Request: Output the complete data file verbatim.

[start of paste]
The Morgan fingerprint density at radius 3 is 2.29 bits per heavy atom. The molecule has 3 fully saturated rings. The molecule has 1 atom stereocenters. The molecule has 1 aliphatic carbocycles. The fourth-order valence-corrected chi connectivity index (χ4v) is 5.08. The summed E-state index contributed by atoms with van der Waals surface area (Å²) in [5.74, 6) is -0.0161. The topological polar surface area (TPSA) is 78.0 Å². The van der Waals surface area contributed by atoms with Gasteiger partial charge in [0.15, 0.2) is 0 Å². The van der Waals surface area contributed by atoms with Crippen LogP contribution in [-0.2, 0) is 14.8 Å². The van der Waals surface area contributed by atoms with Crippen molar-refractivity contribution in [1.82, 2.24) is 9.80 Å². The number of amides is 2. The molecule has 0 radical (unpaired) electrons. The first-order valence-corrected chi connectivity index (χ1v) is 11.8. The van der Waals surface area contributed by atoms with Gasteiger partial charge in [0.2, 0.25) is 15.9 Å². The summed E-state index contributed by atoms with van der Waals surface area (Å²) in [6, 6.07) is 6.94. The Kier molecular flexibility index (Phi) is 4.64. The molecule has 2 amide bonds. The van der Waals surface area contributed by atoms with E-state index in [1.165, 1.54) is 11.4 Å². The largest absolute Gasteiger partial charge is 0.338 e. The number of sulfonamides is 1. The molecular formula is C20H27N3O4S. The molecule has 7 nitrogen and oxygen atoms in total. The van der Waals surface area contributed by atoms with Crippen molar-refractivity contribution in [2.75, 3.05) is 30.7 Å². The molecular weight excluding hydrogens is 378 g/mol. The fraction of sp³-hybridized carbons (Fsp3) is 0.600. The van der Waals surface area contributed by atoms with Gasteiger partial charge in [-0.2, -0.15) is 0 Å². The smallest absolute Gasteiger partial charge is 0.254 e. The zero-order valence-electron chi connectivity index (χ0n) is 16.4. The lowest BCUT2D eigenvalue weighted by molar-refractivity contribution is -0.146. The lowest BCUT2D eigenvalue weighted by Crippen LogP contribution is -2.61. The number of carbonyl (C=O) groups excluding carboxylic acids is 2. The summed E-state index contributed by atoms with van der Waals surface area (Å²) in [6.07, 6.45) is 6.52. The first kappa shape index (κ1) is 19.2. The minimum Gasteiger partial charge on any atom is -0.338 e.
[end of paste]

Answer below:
The Morgan fingerprint density at radius 3 is 2.29 bits per heavy atom. The molecule has 3 fully saturated rings. The molecule has 1 atom stereocenters. The molecule has 1 aliphatic carbocycles. The fourth-order valence-corrected chi connectivity index (χ4v) is 5.08. The summed E-state index contributed by atoms with van der Waals surface area (Å²) in [5.74, 6) is -0.0161. The topological polar surface area (TPSA) is 78.0 Å². The van der Waals surface area contributed by atoms with Gasteiger partial charge in [0.15, 0.2) is 0 Å². The van der Waals surface area contributed by atoms with Crippen LogP contribution in [-0.2, 0) is 14.8 Å². The van der Waals surface area contributed by atoms with Crippen molar-refractivity contribution in [1.82, 2.24) is 9.80 Å². The number of amides is 2. The molecule has 0 radical (unpaired) electrons. The first-order valence-corrected chi connectivity index (χ1v) is 11.8. The van der Waals surface area contributed by atoms with Gasteiger partial charge in [0.2, 0.25) is 15.9 Å². The summed E-state index contributed by atoms with van der Waals surface area (Å²) in [6, 6.07) is 6.94. The Kier molecular flexibility index (Phi) is 4.64. The molecule has 2 amide bonds. The van der Waals surface area contributed by atoms with E-state index in [1.165, 1.54) is 11.4 Å². The largest absolute Gasteiger partial charge is 0.338 e. The number of sulfonamides is 1. The molecular formula is C20H27N3O4S. The molecule has 7 nitrogen and oxygen atoms in total. The van der Waals surface area contributed by atoms with Crippen molar-refractivity contribution in [2.75, 3.05) is 30.7 Å². The molecular weight excluding hydrogens is 378 g/mol. The fraction of sp³-hybridized carbons (Fsp3) is 0.600. The van der Waals surface area contributed by atoms with Gasteiger partial charge in [-0.2, -0.15) is 0 Å². The smallest absolute Gasteiger partial charge is 0.254 e. The zero-order valence-electron chi connectivity index (χ0n) is 16.4. The lowest BCUT2D eigenvalue weighted by molar-refractivity contribution is -0.146. The lowest BCUT2D eigenvalue weighted by Crippen LogP contribution is -2.61. The number of carbonyl (C=O) groups excluding carboxylic acids is 2. The summed E-state index contributed by atoms with van der Waals surface area (Å²) in [6.07, 6.45) is 6.52. The first kappa shape index (κ1) is 19.2. The minimum Gasteiger partial charge on any atom is -0.338 e.